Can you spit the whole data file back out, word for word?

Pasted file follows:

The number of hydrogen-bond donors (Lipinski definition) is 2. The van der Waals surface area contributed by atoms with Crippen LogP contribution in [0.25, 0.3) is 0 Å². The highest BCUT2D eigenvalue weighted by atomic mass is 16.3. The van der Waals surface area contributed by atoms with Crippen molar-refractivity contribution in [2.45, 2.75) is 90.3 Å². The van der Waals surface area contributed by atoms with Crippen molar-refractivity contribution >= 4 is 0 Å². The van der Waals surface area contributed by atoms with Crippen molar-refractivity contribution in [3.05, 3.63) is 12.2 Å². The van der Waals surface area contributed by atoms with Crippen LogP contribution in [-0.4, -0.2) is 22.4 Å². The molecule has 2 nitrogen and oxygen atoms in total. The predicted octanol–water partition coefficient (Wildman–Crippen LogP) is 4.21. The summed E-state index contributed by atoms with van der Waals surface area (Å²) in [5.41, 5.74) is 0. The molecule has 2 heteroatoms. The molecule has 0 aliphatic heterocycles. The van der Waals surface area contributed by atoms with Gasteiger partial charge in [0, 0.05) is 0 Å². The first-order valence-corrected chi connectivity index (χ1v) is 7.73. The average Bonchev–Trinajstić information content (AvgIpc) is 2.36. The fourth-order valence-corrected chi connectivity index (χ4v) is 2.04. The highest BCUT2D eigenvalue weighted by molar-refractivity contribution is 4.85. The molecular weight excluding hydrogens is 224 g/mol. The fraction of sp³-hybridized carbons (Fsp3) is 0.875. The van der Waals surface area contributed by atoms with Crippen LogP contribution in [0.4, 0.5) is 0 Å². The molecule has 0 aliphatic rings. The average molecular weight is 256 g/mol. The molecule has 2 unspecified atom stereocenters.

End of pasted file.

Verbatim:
The number of hydrogen-bond donors (Lipinski definition) is 2. The van der Waals surface area contributed by atoms with Crippen LogP contribution in [0.25, 0.3) is 0 Å². The highest BCUT2D eigenvalue weighted by atomic mass is 16.3. The van der Waals surface area contributed by atoms with Crippen molar-refractivity contribution in [2.45, 2.75) is 90.3 Å². The van der Waals surface area contributed by atoms with Crippen molar-refractivity contribution >= 4 is 0 Å². The van der Waals surface area contributed by atoms with Crippen molar-refractivity contribution in [3.05, 3.63) is 12.2 Å². The van der Waals surface area contributed by atoms with Crippen LogP contribution in [-0.4, -0.2) is 22.4 Å². The molecule has 2 nitrogen and oxygen atoms in total. The predicted octanol–water partition coefficient (Wildman–Crippen LogP) is 4.21. The summed E-state index contributed by atoms with van der Waals surface area (Å²) in [5.41, 5.74) is 0. The molecule has 2 heteroatoms. The molecule has 0 aliphatic heterocycles. The van der Waals surface area contributed by atoms with Gasteiger partial charge in [0, 0.05) is 0 Å². The first-order valence-corrected chi connectivity index (χ1v) is 7.73. The average Bonchev–Trinajstić information content (AvgIpc) is 2.36. The fourth-order valence-corrected chi connectivity index (χ4v) is 2.04. The highest BCUT2D eigenvalue weighted by molar-refractivity contribution is 4.85. The molecular weight excluding hydrogens is 224 g/mol. The fraction of sp³-hybridized carbons (Fsp3) is 0.875. The van der Waals surface area contributed by atoms with Crippen LogP contribution in [0.4, 0.5) is 0 Å². The molecule has 0 aliphatic rings. The average molecular weight is 256 g/mol. The molecule has 2 unspecified atom stereocenters.